Different landlord, same intentions. Eric Temple, owner of the Spirit of Washington Dinner Train, said he was as surprised as anybody by...
Different landlord, same intentions.
Eric Temple, owner of the Spirit of Washington Dinner Train, said he was as surprised as anybody by last week’s announcement that the Port of Seattle, not King County, probably will assume ownership of the 42-mile rail corridor between Snohomish and Renton.
Port Commission President John Creighton said he’s a fan of the dinner train, which in July was forced to abandon its 15-year route between Renton and Woodinville’s Columbia Winery. An expansion of Interstate 405 required severing the rail through Bellevue.
“If we could figure out a way to have them operate from Snohomish to Woodinville, it would be wonderful,” Creighton said.
- Amid drought, Rattlesnake Lake reveals its roots
- Probe of 777 engine’s explosive failure pinpoints its origin
- Seattle-area teen loved football, says grieving father
- Lloyd McClendon’s status is at the top of the new Mariners GM’s list
- SEC adds millions to developer’s alleged fraud in Seattle
Most Read Stories
Thursday’s announcement came just two days after Temple had announced his own decision to shut down the dinner train and lay off its staff. Temple in August had moved the dinner train to Tacoma, after negotiations for the Snohomish-Woodinville route bogged down. But higher expenses, declining ticket sales and complications with Tacoma Rail, the operator of his new route, doomed the popular train.
Temple said his continued interest in the northern route depends upon who ultimately operates the 14-mile stretch of rail through Snohomish County. The Temple family also owns Columbia Basin Railway, which had been negotiating a five-year agreement with BNSF Railway to operate that line, which connects in Snohomish with BNSF’s main line running east-west along Highway 2.
“We have no intention of running the dinner train on someone else’s railroad,” Temple said, because of lessons taken from the Tacoma experience.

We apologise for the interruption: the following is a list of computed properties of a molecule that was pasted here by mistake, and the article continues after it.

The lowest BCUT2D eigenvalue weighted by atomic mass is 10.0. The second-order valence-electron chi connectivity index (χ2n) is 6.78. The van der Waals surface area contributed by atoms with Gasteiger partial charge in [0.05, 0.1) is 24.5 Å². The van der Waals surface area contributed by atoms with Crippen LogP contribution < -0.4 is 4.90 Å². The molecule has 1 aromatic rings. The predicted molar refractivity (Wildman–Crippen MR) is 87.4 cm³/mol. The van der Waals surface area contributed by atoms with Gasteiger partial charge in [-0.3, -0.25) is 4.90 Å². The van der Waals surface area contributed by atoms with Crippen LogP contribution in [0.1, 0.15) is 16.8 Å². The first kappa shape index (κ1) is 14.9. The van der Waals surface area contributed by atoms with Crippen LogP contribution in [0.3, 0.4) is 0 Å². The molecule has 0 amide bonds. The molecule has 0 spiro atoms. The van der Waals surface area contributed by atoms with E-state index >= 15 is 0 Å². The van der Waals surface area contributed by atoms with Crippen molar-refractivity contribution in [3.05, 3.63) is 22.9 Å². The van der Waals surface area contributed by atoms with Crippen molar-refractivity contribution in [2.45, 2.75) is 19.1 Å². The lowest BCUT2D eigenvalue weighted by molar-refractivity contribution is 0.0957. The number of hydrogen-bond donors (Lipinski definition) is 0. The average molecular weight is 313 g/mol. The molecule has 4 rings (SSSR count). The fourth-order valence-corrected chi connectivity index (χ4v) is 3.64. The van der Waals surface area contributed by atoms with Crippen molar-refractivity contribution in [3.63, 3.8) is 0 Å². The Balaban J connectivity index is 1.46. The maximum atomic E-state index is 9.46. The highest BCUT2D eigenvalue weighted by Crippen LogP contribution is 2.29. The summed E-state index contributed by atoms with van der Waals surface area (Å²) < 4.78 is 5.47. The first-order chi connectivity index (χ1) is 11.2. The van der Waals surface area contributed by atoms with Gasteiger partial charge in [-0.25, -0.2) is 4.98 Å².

Creighton said the Port would seek a third-party operator for the Snohomish portion of the rail corridor, using a public bid process.
“That’s encouraging,” said Temple, who planned to contact Creighton to discuss the issues.
The port’s tentative $103 million deal to buy the full rail corridor from BNSF would close a political saga that began in September 2006, when King County and the Port announced a complex transaction under negotiation with BNSF and the state. One aspect involved the Port buying the rail corridor and then trading it to King County for Boeing Field.
King County Executive Ron Sims wanted to convert the former dinner-train route into an Eastside trail, while the Snohomish County rails would remain in place for freight traffic — and perhaps a relocated dinner train. The rail corridor north of Woodinville is considered wide enough to support a trail next to the tracks.
Controversy over the Eastside rail-to-trail issue stymied the original proposal. Creighton said his Commission strongly supports keeping the corridor in Port hands to ensure it remains available for potential rail projects in the future.
For now, however, the rails are to be ripped out. Under the new proposal, King County would spend $44 million to build the Eastside trail, while Snohomish County would be responsible for any trail construction north of Woodinville.
The Port’s purchase deal is expected to close by late March, Creighton said.
Snohomish County is waiting until the corridor’s fate is settled before discussing any plans about trail-building, said Tom Teigen, the county parks director. The corridor could link King County’s trail system with Snohomish County’s Centennial Trail, which now starts in Snohomish and goes north. Officials hope that trail will eventually go all the way to the Skagit County border.
“It’s a great opportunity,” Teigen said.
Diane Brooks: 425-745-7802 or email@example.com